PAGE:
Forward into the Past: 1977

by Alden Cole on August 10, 2015 · 0 comments

“One fails forward toward success.”
– Charles Kettering (29 Aug 1876 – 24 Nov 1958)

1-3-7WPOne / Three / Seven • egg tempera and oil on masonite panel 48″ x 48″ • 1977-1980 • collection of the artist

Unfinished Business #1. Going autobiographically back in time to the spring of 1977, I was living in a small studio apartment on the 9th floor of The Broadmoor at Broadway and 102nd St. in upper Manhattan. Working for Weisers on a rather loosely structured free-lance as well as part-time basis during the day and making art at night and weekends to stay sane. My social life was pretty drab, restricted to hanging out primarily with Linda Gardner, a painter whose work I imitated in a variety of ways; from her pointillist pen&ink drawings, to her egg tempera and oil paintings, to her pastel chalk drawings on the sidewalks of NYC along the southern periphery of Central Park. In that last particular regard, my imitative actions at the southeast corner of the entrance to Central Park were cut short by being arrested for “vandalization of public property,” whereas Linda was able to create and virtually busk undisturbed in her usual spot at Columbus Circle at the southwest entrance to the park. Our relationship was complex, beyond the scope of this medium. Let’s just say I envied a lot of her life experience as a native New Yorker: a pretty, vivacious woman raised in comfortable circumstances, briefly a chorus girl and actress, who sought out painting as an emotional fulfillment after also doing a brief stint as a stewardess, who had studied “mischtechnik” closely with Ernst Fuchs in Vienna in the early 70s. Enamored of the transparency displayed in much of Linda’s work, I started buying her art, hoping the magic would rub off on me. Eventually I begged her to teach me the technique. She told me to buy a 4′ x 8′ sheet of quarter inch masonite, have it cut in half, then prepare each panel’s smooth-sided surface; first with a light sanding, followed by an application of acrylic gesso, after which I painted a thin layer of Venetian Red casein. This was followed by a thin layer of damar varnish which was allowed to dry for a number of days. In the interim I obtained dry white pigment and distilled turpentine from David Davis Art Supplies in Greenwich Village which introduced me to the joys as well as expense of fine brushes, in this amazing store which was a fine arts supplier to the artistic community living in the burgeoning SoHo district of Manhattan, before its commercialization in the 80s. Right around Easter with its revitalization of city life after a long winter, Linda took the subway from Greenwich Village up to my aerie on the Upper West Side. Preparatory to her arrival I had painted the primed surface of the first 4′ x 4′ masonite panel with a thin layer of a medium consisting of stand oil, damar varnish, and distilled turpentine in a 1-2-3 proportion. As well I had prepared an emulsion composed on an egg, traditionally blown through a small pinhole in one end into a container with cover, to which 2 parts water and 1 part damar were added. She had also told me to get a piece of heavy glass to use as a palette. I was ready. She arrived in early afternoon: first she showed me to what consistency to mix the prepared egg emulsion with the dry white pigment to get a nice workable paste. Then she took a #2 round sable brush, dipped it in water, then into the white pigment paste, followed by turning to the panel which sat on an easel she had given me weeks before, and painting the simple outlines of an eye right in the middle of the panel.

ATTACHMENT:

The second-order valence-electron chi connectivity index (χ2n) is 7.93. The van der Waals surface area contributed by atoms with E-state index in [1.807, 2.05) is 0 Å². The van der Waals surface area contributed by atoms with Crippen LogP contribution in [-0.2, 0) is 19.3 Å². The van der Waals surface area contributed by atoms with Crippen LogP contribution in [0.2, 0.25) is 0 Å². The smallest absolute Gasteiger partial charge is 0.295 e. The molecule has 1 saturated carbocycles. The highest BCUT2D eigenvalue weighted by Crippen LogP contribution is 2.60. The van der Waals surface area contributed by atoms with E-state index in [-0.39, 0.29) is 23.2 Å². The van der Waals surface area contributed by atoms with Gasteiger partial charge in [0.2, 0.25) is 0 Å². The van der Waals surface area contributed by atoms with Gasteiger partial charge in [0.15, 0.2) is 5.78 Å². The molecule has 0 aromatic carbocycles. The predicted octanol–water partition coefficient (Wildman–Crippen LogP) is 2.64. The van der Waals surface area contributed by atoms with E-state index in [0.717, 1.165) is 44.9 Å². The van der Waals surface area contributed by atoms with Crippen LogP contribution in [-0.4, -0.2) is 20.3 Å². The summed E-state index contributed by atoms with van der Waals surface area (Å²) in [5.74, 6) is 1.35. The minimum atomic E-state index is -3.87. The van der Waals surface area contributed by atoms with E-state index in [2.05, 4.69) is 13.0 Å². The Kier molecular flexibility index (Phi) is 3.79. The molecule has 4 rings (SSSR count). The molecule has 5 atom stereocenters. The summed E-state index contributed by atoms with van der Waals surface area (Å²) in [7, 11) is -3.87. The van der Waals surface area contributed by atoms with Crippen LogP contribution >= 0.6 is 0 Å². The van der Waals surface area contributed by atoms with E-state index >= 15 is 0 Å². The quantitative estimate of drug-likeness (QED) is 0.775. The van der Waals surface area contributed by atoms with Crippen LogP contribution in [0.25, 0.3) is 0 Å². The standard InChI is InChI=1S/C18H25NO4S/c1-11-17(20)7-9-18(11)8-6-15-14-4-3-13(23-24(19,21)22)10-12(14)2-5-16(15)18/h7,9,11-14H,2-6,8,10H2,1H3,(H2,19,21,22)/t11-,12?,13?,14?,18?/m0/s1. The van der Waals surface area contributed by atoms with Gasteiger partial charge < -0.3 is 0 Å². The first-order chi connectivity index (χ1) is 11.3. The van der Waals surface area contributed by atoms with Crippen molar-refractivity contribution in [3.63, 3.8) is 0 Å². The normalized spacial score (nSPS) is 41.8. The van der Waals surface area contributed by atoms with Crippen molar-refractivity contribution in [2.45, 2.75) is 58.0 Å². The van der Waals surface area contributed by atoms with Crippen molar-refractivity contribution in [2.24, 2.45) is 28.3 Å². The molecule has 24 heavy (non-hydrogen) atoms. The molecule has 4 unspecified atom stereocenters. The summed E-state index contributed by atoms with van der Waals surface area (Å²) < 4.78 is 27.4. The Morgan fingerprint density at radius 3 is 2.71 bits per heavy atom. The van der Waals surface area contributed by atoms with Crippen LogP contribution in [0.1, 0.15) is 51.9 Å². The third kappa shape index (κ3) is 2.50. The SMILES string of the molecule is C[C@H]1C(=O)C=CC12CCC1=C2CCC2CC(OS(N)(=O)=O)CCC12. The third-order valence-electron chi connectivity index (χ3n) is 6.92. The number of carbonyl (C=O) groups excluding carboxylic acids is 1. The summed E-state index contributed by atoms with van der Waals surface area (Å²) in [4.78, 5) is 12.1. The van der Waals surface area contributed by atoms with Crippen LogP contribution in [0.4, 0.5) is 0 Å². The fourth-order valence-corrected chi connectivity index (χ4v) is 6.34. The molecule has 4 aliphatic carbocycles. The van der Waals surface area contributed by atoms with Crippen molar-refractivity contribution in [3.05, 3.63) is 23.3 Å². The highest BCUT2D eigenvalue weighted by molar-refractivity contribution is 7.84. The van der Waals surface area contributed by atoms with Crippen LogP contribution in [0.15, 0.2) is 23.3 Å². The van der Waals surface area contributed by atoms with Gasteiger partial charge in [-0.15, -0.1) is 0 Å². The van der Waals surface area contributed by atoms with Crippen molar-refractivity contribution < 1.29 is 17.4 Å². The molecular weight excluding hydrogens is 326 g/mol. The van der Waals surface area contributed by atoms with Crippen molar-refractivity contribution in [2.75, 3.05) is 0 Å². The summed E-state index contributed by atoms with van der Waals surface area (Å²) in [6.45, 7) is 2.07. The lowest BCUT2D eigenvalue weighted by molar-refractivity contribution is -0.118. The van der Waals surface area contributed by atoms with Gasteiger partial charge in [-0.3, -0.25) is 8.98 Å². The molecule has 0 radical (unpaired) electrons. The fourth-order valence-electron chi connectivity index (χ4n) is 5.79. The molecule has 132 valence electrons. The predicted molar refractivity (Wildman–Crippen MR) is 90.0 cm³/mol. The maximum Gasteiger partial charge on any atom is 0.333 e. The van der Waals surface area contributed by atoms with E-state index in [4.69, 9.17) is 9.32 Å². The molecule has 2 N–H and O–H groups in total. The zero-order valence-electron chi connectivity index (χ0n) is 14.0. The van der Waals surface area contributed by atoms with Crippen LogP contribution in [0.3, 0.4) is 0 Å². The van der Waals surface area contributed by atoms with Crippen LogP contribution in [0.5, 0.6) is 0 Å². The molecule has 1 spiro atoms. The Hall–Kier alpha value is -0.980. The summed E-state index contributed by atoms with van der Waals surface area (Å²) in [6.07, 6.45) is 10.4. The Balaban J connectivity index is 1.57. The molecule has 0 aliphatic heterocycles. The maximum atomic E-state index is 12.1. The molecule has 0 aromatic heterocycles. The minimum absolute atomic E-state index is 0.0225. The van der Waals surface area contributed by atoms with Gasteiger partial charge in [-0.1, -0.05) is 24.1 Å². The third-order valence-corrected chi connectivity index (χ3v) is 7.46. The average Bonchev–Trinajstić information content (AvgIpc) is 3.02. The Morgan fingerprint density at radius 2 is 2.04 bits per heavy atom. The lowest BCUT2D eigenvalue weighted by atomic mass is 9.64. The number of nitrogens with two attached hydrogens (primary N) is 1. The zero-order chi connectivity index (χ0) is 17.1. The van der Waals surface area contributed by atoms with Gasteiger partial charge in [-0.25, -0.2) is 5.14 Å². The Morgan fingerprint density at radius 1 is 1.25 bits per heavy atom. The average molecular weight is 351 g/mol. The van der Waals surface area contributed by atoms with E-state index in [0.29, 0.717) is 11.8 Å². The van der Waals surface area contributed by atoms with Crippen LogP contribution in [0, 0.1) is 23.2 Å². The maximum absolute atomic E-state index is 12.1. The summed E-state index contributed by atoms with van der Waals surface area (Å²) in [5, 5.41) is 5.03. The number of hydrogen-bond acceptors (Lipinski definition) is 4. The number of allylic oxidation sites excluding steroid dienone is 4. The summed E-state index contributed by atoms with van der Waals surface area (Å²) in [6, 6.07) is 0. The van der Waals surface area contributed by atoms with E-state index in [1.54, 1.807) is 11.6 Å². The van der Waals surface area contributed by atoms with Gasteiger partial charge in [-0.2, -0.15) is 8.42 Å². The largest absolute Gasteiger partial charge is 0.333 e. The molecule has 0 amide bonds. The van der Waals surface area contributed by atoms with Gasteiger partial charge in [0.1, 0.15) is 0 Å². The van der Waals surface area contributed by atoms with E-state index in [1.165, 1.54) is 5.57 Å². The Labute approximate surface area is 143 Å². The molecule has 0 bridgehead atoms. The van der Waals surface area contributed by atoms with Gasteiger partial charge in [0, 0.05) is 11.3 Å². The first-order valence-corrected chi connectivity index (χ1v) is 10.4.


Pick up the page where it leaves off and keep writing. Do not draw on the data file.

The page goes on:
#1WPShe took a few seconds to soften the initial harsh edges of the white pigment against the rich reddish-brown background, by thinning the paint with water, thus showing me the variety of colors one can get just painting various thicknesses of white over a toned background. Incroyable! She turned toward me, handed me the brush, smiled and said “Have fun!” leaving me to my own devices after a goodbye hug. I spent the rest of the afternoon developing the panel’s details; many of my conscious compositional choices being mandala-form in nature, starting with the concept of Unity which subdivides into Trinity which again subdivides into Seven. Shades of Alice Bailey and the Arcane Society and my studying their literature over the summer of ’74 which I spent in Maine, trying “to go home again.” At left, a picture of the panel on the easel which gives some idea of how it looked after the first day’s session, which left me in awe of the expressive power of white. TBC…




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